Dyer Observatory

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Dyer Observatory
Dyer Observatory logo.png
Dyer Observatory Logo
OrganizationVanderbilt University
LocationBrentwood, Tennessee
Coordinates36°03′08″N 86°48′18″W / 36.05222°N 86.80500°W / 36.05222; -86.80500
Altitude345 metres (1,132 ft)
WebsiteDyer Observatory
Seyfert24-inch reflector
Arthur J. Dyer Observatory
Arthur J. Dyer Observatory Brentwood TN 2014.jpg
Dyer Observatory is located in Tennessee
Dyer Observatory
Location1000 Oman Dr., Brentwood, Tennessee
Coordinates36°03′08″N 86°48′18″W / 36.05222°N 86.80500°W / 36.05222; -86.80500Coordinates: 36°03′08″N 86°48′18″W / 36.05222°N 86.80500°W / 36.05222; -86.80500
Area9 acres (36,000 m2)[2]
NRHP reference #09000114[1]
Added to NRHPMarch 6, 2009[1]
Dyer Observatory is located in the United States
Dyer Observatory
Location of Dyer Observatory

The Dyer Observatory, also known as the Arthur J. Dyer Observatory, is an astronomical observatory owned and operated by Vanderbilt University. Built in 1953, it is located in Brentwood, Tennessee, and is the only university facility not located on the main campus in Nashville; the observatory is named after Arthur J. Dyer, who paid for the observatory's 24-foot (7.3 m)-wide dome, and houses a 24-inch (610 mm) reflecting telescope named for astronomer Carl Seyfert. Today, the observatory primarily serves as a teaching tool; its mission is to interest children in the fields of science and engineering;[3] the observatory was listed on the National Register of Historic Places on March 6, 2009.[2][1]


Vanderbilt's first observatory was housed on the campus itself, it was equipped with a 6-inch (150 mm) refracting telescope and was the site of E. E. Barnard's earliest astronomical work. Barnard would eventually discover 16 comets and the fifth moon of Jupiter, receive the only honorary degree Vanderbilt has ever awarded, and have the on-campus observatory named in his honor.[4] However, that on-campus observatory would eventually prove insufficient for the university's needs.[5]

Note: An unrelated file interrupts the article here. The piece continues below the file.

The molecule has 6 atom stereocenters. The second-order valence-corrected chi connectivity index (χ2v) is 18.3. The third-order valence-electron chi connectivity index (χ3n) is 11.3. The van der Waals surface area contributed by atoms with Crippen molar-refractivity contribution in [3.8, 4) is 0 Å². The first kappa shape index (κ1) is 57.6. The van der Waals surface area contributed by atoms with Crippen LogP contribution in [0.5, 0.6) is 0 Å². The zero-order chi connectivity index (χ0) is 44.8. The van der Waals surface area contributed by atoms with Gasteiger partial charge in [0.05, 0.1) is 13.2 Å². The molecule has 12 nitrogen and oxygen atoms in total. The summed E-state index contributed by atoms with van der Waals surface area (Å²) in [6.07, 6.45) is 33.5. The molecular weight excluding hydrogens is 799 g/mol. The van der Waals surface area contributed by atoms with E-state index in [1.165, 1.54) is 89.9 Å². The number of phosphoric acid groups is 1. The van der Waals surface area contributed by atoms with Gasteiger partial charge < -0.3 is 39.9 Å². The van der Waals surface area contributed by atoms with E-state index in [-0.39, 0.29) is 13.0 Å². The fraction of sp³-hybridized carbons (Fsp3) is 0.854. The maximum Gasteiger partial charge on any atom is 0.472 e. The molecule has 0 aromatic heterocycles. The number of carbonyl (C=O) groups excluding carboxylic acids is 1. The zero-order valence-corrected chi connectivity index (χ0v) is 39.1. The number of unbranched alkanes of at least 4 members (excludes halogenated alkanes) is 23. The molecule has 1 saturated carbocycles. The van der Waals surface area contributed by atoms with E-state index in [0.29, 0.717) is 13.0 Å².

When Seyfert joined the university's faculty in 1946, he lobbied for increasing the astronomy department's modest course offerings and for a new observatory,[5] he solicited donations from over 80 Nashville businesses to outfit the new observatory and convinced Dyer, owner of Nashville Bridge Company, to donate the funds for and to install the observatory's dome. When the observatory opened in December 1953, Seyfert was named its director, and, after his death, the 24-inch (610 mm) telescope was named in his honor.[6]

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  1. ^ a b c "Announcements and actions on properties for the National Register of Historic Places, March 13, 2009". New listings. National Park Service. Retrieved 2009-03-13.
  2. ^ a b Scarlett C. Miles; Brian Beadles; Claudette Stager (December 2008). "National Register of Historic Places Registration: Arthur J. Dyer Observatory" (PDF). National Park Service. Cite journal requires |journal= (help) (78 pages, including historic photos, blueprints, maps, diagrams and 36 color photos)
  3. ^ "Dyer Observatory Home". Vanderbilt University. Retrieved 2007-06-28.
  4. ^ Carey, Bill (2001-10-29). "Astronomer Barnard was among Vanderbilt's first academic superstars". The Vanderbilt Register. Archived from the original on 2007-02-11. Retrieved 2007-06-27.
  5. ^ a b "Carl Keenan Seyfert (1911-1960)". Students for the Exploration and Development of Space. Retrieved 2007-06-28.
  6. ^ "Dyer History". Vanderbilt University. Archived from the original on August 28, 2006. Retrieved 2007-06-28.

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